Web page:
In a move that shocked D.C. Democrats, two leading vaccine regulators inside the U.S. Food and Drug Administration (FDA) this week submitted their resignations amid grown drama and internal dissension related to what some believe is a premature roll-out by the Biden administration of COVID-19 booster shots, as Politico reports.
Leaving the FDA with little in the way of fanfare, according to The Blaze, are Dr. Marion Gruber, director of the agency’s Office of Vaccines Research and Review and her colleague, Philip Krause, and while the administration attempted to characterize their decisions as retirements, inside sources suggest otherwise.
According to the Politico, the resignations of Krause and Gruber were directly related to what the pair believe is undue political influence in the determination of when and whether coronavirus booster shots are indeed advisable, and it is thought that their departures could be the start of a broader exodus of frustrated staffers.
At the heart of the difficulty, the report noted, is increasing outrage at the Biden administration’s heavy-handed approach to the issue of booster shots across the country, particularly as “FDA officials are scrambling to collect and analyze data that clearly demonstrate the boosters’ benefits before the administration’s Sept. 20 deadline for rolling them out to most adults…”.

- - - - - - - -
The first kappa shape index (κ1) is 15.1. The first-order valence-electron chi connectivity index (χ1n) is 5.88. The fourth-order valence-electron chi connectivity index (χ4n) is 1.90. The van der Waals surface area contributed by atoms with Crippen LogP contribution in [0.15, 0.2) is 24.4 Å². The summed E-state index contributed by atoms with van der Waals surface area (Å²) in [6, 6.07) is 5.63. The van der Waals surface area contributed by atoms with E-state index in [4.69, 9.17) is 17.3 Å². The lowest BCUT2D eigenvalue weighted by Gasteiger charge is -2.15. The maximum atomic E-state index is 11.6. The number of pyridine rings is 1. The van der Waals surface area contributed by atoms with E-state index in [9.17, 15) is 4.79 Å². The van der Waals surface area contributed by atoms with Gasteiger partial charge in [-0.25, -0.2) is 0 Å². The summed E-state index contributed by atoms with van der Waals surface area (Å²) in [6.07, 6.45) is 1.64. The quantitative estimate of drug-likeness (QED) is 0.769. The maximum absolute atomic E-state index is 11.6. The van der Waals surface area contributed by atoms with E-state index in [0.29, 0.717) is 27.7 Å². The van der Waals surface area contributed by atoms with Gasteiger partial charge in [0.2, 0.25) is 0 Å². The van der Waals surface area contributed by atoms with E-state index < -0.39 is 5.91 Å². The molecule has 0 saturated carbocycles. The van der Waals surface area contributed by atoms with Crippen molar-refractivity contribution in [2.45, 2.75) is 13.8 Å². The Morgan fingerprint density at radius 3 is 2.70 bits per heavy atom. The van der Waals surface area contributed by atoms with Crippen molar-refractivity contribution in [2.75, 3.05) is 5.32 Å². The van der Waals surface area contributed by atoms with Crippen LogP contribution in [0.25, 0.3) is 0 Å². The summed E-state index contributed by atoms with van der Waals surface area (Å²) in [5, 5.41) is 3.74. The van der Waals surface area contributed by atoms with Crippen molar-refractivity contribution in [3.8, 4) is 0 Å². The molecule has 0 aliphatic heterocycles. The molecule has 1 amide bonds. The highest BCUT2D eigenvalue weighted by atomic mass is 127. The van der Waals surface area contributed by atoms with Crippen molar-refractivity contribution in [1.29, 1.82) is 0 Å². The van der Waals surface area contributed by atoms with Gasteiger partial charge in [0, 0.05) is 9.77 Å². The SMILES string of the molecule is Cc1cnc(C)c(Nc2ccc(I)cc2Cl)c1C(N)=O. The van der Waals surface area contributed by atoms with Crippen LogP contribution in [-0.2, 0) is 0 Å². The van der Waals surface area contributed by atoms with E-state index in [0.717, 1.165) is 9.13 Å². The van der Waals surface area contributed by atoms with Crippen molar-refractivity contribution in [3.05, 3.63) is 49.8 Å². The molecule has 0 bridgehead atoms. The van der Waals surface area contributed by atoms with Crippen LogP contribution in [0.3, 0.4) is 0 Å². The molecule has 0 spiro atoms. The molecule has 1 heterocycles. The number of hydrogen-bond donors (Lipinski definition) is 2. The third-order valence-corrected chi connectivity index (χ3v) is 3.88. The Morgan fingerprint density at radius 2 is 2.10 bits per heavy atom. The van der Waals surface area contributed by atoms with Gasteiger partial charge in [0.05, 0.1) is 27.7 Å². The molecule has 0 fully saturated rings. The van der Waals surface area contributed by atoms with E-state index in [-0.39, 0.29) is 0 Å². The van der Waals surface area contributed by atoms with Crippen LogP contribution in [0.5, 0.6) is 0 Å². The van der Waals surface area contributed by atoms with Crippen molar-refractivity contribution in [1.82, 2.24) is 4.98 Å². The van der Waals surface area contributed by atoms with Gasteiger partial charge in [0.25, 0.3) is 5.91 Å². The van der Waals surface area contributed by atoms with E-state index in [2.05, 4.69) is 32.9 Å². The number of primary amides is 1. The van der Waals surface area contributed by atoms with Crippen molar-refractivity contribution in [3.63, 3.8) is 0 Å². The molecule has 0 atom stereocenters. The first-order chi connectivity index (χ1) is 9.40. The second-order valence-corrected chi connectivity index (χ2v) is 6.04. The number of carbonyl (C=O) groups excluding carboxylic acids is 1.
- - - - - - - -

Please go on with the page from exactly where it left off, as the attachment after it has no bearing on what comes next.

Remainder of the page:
Specifically, the confidential sources who spoke to Politico indicated that coordination between federal health agencies in regard to boosters is essentially nonexistent and that scientists at the FDA have not had an opportunity to provide input on the wisdom, or even the necessity, of the booster plan touted by Biden in recent weeks.
According to Fox News contributor Dr. Mark Siegel, the resignations as well as the mounting unrest within the FDA over the issue of boosters as well as over what some view as undue political pressure for the agency to approve vaccines for children ages 5-11 have “created a mess for the administration.”
The conflicts, Siegel noted, are leading to a messaging muddle that is likely to undermine what is, in some segments of the population, shaky confidence in advice being promulgated by supposed public health experts.
“It’s a combination of things where the messaging is coming out of the White House and not of the FDA, and also out of the NIH with Tony Fancy and Dr. Francis Collins has said, ‘Hey, we might have the vaccines for the 5 to 11 year olds in a couple of months’ … well, FDA hasn’t reviewed the data yet,”
Adding to the sense of mass confusion, said Siegel, is the fact that “with the boosters, the president himself said, ‘We’re going to get boosters in a month,’ and the FDA says, ‘Wait, we haven’t reviewed the data yet.’”